How Do Evangelicals Around the World Respond to Persecution? https://t.co/75DZ301vGH @TGC @CaesarsSword @joecarter
A century-old Indonesian organization cultivates an adaptable Islam | Paul Marshall, The Weekly Standard https://t.co/NXAaVtqbSQ
Rodney Stark's new book is Why God? Explaining Religious Phenomena https://t.co/TovnvKPdsH @TempletonPress
Dispatches from Baylor: Let Women Lead | @bethallisonbarr @CTmagazine https://t.co/kRz5GoPTMq
People Like Us https://t.co/zCct8HSn5T Philip Jenkins, @anxious_bench
Pope Francis on Friday begins brief but dicey trip to Egypt @Crux @JohnLAllenJr https://t.co/Qum7UPCVRn #PopeFrancis
Philosopher Alvin Plantinga has won the 2017 @TempletonPrize. Read more: https://t.co/pIW2qwX0KR @templeton_fdn
Commission IDs Russia, others as religious persecutors - @WORLD_mag https://t.co/KsPwIMOMqN
The Factory of Idols - @ayjay https://t.co/aVKcjK5fwU
.@USCIRF’s Annual Report: Rising Tide of Religious Freedom Abuses Abroad — @RFInstitute https://t.co/wnL8iLUAxy

Merit Beyond the Badges: Eagle Scouts in Later Life

Just out, after a two-year scientific study, the research report – Eagle Scouts: Merit Beyond the Badge

Click here to read the study

RESEARCH UPDATE:

Americans believe in virtuous behavior, and Scouting helps – Byron Johnson Star Telegram-
[READ THE OP-ED]

In 2012 Baylor Researchers Launched a two-year Scientific Study of Prosocial Benefits of Scouting.

[ READ THE PRESS RELEASE ]

New Studies Help Boy Scouts ‘Be Prepared’

A Scout is trustworthy, loyal, helpful — and the subject of much research after a hundred years in existence.

Miller-McCune-CULTURE 8-17-2012
[more..]
Younger Generations Less Likely to Join Boy Scouts: Boy Scouts go on to achieve higher levels of education, make more money
by Byron R. Johnson and Jon Clifton, December 12, 2010 [more..]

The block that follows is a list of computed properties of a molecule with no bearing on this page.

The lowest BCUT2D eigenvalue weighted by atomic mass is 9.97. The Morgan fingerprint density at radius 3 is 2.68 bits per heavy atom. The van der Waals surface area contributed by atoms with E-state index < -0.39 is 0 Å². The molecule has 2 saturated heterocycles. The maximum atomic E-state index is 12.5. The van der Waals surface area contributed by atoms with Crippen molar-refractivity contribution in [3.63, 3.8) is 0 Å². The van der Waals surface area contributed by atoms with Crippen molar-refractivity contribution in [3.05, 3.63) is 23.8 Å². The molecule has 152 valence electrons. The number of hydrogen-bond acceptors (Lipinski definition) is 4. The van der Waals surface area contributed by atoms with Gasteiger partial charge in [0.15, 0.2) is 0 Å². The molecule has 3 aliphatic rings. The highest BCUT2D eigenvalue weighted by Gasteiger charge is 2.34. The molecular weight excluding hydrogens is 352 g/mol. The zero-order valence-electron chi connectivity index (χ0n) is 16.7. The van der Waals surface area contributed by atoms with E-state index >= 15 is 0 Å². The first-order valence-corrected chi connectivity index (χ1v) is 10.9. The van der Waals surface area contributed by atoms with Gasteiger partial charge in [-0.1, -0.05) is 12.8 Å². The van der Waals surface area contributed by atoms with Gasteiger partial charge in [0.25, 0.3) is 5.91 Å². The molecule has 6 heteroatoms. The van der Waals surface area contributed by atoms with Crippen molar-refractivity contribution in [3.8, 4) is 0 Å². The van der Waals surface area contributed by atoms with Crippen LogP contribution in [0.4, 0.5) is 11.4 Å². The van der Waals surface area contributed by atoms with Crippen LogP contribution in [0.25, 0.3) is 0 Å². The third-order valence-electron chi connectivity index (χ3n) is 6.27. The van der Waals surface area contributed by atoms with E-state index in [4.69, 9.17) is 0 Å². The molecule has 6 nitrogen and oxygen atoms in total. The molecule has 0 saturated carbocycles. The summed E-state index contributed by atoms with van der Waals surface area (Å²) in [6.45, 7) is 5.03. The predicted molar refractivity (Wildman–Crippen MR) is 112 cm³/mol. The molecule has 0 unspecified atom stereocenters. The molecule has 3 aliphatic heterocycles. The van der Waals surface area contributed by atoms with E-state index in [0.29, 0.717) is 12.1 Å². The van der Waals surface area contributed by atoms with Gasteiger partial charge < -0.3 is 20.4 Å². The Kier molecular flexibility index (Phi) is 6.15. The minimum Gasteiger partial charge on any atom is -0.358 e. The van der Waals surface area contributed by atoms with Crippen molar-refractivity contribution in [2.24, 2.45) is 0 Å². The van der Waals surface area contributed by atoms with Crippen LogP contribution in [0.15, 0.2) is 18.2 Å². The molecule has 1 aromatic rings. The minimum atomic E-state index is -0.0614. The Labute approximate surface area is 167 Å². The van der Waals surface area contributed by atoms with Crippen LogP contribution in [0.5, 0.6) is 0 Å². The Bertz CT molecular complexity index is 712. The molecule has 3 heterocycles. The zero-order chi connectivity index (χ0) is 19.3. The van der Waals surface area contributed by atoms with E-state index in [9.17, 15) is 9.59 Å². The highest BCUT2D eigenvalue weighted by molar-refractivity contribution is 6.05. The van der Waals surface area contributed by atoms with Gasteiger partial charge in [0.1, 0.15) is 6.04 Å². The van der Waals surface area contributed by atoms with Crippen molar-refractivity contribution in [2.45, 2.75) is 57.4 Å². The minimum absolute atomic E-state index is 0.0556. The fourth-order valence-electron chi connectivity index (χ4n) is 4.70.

Click here for a pdf of the report 

According to the Scout Law, a Boy Scout is “Trustworthy, Loyal, Helpful, Friendly, Courteous, Kind, Obedient, Cheerful, Thrifty, Brave, Clean and Reverent.”

But does he stay that way as he grows up?

That’s a question never scientifically studied – until now. Researchers with Baylor University’s Institute for Studies of Religion  received a two-year, $992,000 grant from the John Templeton Foundation for a series of studies examining the impact of Scouting in fostering positive youth development and healthy, virtuous behaviors – termed “prosocial behavior” – exhibited by Scouts.

The grant was awarded to the institute’s co-directors, Dr. Byron R. Johnson and Dr. Rodney Stark.

According to the Scouting Magazine blog: “The timing of this research coincides perfectly with the BSA’s 100th Anniversary. The results could help guide the program’s leaders through the next 100 years. And that leadership starts with Chief Scout Executive Bob Mazzuca, who said he looks forward to reading the results in a couple of years.”

The mission of the Boy Scouts of America is to prepare young people to make ethical and moral choices over their lifetimes by instilling in them the values of the Scout Oath and Law

Active in all 50 states, Boy Scouts reaches close to 3 million youth each year.  Anecdotally, large numbers of adolescents involved with Boy Scouts and especially those achieving the rank of Eagle Scout, see dramatic changes in their lives including the development of character virtues such as patience, kindness, humility, service, purpose, honesty, duty, tenacity, and commitment—what might be termed as healthy, virtuous, or prosocial behaviors.  But what are the factors that contribute to these young lives developing and sustaining prosocial behavior?  What differentiates those adolescents who experience growth from those who do not?  The present proposal seeks to expand our scientific understanding of positive youth development by examining the alleged success of Scouting, and especially with those achieving the rank of Eagle Scout.  Drawing upon a number of methodological approaches and data sources, we will undertake, complete, publish, and disseminate widely a series of empirical studies documenting the long-term impact of being a Boy Scout.

Boy Scouts of America: www.scouting.org